4 Chapter 5 Chapter Goal Understanding the demultipexing service Discussing simple byte stream protocol
5 Chapter 5 End-to-end Protocols Typical limitations of the network on which transport protocol will operate Drop messages Reorder messages Deliver duplicate copies of a given message Limit messages to some finite size Deliver messages after an arbitrarily long delay
6 Chapter 5 End-to-end Protocols Challenge for Transport Protocols Develop algorithms that turn the less-than-desirable properties of the underlying network into the high level of service required by application programs
7 Chapter 5 Simple Demultiplexer (UDP) Extends host-to-host delivery service of the underlying network into a process-to-process communication service
8 Chapter 5 Simple Demultiplexer (UDP) Format for UDP header (Note: length and checksum fields should be switched)
10 Chapter 5 Reliable Byte Stream (TCP) In contrast to UDP, Transmission Control Protocol (TCP) offers the following services Reliable Connection oriented Byte-stream service
11 Chapter 5 Flow control VS Congestion control Flow control involves preventing senders from overrunning the capacity of the receivers Congestion control involves preventing too much data from being injected into the network, thereby causing switches or links to become overloaded
12 Chapter 5 End-to-end Issues At the heart of TCP is the sliding window algorithm (discussed in Chapter 2)
13 Chapter 5 TCP Segment TCP is a byte-oriented protocol, which means that the sender writes bytes into a TCP connection and the receiver reads bytes out of the TCP connection. Although “byte stream” describes the service TCP offers to application processes, TCP does not, itself, transmit individual bytes over the Internet.
14 Chapter 5 TCP Segment TCP on the source host buffers enough bytes from the sending process to fill a reasonably sized packet and then sends this packet to its peer on the destination host. TCP on the destination host then empties the contents of the packet into a receive buffer, and the receiving process reads from this buffer at its leisure. The packets exchanged between TCP peers are called segments.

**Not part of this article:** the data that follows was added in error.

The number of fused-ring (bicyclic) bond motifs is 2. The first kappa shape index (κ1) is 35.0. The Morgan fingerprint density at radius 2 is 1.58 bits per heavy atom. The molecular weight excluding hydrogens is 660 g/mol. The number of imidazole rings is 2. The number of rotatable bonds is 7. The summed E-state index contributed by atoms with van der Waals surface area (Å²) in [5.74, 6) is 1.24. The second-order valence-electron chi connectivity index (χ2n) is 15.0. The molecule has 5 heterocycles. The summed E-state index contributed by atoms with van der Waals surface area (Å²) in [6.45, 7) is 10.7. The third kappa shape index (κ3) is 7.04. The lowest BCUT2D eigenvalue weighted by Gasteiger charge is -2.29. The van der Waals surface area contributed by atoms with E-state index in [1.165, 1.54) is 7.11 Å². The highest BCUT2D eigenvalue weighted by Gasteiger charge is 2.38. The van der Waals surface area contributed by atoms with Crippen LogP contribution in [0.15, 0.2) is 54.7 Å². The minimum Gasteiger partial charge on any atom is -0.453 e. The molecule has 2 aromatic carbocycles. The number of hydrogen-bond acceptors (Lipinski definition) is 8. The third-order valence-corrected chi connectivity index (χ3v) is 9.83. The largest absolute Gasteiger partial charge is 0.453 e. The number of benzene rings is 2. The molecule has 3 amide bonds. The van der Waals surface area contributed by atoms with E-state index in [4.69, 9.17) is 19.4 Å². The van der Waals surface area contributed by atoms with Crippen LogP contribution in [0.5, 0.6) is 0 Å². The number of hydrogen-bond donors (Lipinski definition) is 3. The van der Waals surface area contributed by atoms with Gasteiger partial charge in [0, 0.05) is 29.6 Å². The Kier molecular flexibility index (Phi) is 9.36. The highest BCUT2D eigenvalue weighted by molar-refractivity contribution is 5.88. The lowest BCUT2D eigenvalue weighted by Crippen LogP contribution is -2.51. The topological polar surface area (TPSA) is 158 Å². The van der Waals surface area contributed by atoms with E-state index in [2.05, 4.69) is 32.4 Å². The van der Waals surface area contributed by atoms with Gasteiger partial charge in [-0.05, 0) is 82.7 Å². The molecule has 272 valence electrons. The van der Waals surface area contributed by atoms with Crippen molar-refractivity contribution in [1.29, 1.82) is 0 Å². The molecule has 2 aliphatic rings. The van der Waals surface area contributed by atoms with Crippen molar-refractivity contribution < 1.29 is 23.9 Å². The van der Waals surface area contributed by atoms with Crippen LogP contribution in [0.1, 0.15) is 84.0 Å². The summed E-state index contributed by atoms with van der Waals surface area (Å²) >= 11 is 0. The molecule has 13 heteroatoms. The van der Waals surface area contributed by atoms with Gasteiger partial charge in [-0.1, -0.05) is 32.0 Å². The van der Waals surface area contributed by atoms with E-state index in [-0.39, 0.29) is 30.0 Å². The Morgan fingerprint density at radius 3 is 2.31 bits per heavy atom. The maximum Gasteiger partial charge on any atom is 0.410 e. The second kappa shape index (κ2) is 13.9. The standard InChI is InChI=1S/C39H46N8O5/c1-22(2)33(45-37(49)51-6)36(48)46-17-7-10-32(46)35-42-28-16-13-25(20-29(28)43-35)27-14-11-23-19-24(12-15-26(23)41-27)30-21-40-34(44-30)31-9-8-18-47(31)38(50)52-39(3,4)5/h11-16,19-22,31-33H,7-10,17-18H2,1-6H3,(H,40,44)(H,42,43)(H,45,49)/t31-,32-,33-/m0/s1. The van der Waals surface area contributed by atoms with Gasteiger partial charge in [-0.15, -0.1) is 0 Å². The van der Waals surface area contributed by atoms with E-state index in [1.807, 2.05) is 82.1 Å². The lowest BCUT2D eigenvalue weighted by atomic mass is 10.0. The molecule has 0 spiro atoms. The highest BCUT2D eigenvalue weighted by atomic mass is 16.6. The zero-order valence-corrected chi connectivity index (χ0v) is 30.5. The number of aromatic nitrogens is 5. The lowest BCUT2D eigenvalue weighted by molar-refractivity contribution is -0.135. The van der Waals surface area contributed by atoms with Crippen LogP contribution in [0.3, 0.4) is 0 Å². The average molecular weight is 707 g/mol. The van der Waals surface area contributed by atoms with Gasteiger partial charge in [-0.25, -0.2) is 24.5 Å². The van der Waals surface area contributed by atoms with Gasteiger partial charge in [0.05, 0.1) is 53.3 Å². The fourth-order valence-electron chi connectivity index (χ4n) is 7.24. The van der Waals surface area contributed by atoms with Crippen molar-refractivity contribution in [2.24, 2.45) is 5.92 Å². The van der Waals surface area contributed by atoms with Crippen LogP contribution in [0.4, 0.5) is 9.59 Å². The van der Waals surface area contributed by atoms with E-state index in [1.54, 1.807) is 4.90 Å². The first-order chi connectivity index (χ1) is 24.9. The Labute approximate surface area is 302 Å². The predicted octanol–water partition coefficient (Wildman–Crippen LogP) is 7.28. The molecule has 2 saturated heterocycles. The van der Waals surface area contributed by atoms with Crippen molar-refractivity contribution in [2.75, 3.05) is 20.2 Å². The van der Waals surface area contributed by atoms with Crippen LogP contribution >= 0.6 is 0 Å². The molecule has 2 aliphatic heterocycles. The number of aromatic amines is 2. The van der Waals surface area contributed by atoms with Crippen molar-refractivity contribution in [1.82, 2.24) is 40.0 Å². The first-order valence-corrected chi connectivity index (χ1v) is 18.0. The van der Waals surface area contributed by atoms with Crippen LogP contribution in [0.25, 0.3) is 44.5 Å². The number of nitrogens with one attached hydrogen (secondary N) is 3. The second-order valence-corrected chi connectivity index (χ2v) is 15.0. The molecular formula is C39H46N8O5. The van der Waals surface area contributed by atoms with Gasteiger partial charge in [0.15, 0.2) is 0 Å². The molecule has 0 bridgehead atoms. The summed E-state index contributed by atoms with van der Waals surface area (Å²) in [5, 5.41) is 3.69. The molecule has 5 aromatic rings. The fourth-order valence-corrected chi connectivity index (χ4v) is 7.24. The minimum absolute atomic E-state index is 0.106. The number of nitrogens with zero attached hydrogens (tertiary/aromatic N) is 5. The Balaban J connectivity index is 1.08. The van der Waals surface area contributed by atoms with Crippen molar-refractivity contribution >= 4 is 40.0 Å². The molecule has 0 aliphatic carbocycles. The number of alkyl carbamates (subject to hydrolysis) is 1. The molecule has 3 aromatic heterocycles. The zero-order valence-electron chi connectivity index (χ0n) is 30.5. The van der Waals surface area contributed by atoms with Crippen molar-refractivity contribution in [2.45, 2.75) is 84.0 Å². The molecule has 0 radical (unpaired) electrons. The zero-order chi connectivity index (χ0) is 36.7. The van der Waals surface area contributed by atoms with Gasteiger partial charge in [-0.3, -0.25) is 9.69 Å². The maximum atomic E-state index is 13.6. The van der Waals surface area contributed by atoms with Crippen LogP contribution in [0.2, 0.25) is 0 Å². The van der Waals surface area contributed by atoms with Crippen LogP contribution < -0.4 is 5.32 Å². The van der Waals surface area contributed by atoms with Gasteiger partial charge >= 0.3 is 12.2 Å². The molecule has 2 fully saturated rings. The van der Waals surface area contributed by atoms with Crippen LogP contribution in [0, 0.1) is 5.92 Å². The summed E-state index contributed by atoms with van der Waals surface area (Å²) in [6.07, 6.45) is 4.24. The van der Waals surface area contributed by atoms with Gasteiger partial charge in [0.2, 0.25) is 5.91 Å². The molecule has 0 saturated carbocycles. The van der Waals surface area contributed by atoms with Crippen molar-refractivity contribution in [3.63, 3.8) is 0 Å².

15 Chapter 5 TCP Segment How TCP manages a byte stream.
17 Chapter 5 TCP Header The SrcPort and DstPort fields identify the source and destination ports, respectively. The Acknowledgment, SequenceNum, and AdvertisedWindow fields are all involved in TCP’s sliding window algorithm. Because TCP is a byte-oriented protocol, each byte of data has a sequence number; the SequenceNum field contains the sequence number for the first byte of data carried in that segment. The Acknowledgment and AdvertisedWindow fields carry information about the flow of data going in the other direction.
18 Chapter 5 TCP Header The 6-bit Flags field is used to relay control information between TCP peers. The possible flags include SYN, FIN, RESET, PUSH, URG, and ACK. The SYN and FIN flags are used when establishing and terminating a TCP connection, respectively. The ACK flag is set any time the Acknowledgment field is valid, implying that the receiver should pay attention to it.
19 Chapter 5 TCP Header The URG flag signifies that this segment contains urgent data. When this flag is set, the UrgPtr field indicates where the nonurgent data contained in this segment begins. The urgent data is contained at the front of the segment body, up to and including a value of UrgPtr bytes into the segment. The PUSH flag signifies that the sender invoked the push operation, which indicates to the receiving side of TCP that it should notify the receiving process of this fact.
20 Chapter 5 TCP Header Finally, the RESET flag signifies that the receiver has become confused, it received a segment it did not expect to receive—and so wants to abort the connection. Finally, the Checksum field is used in exactly the same way as for UDP—it is computed over the TCP header, the TCP data, and the pseudoheader, which is made up of the source address, destination address, and length fields from the IP header.
21 Chapter 5 Connection Establishment/Termination in TCP Timeline for three-way handshake algorithm
22 Chapter 5 Sliding Window Revisited TCP’s variant of the sliding window algorithm, which serves several purposes: (1) it guarantees the reliable delivery of data, (2) it ensures that data is delivered in order, and (3) it enforces flow control between the sender and the receiver.
23 Chapter 5 Sliding Window Revisited Relationship between TCP send buffer (a) and receive buffer (b).
24 Chapter 5 Summary We have discussed how to convert host-to-host packet delivery service to process-to-process communication channel. We have discussed UDP We have discussed TCP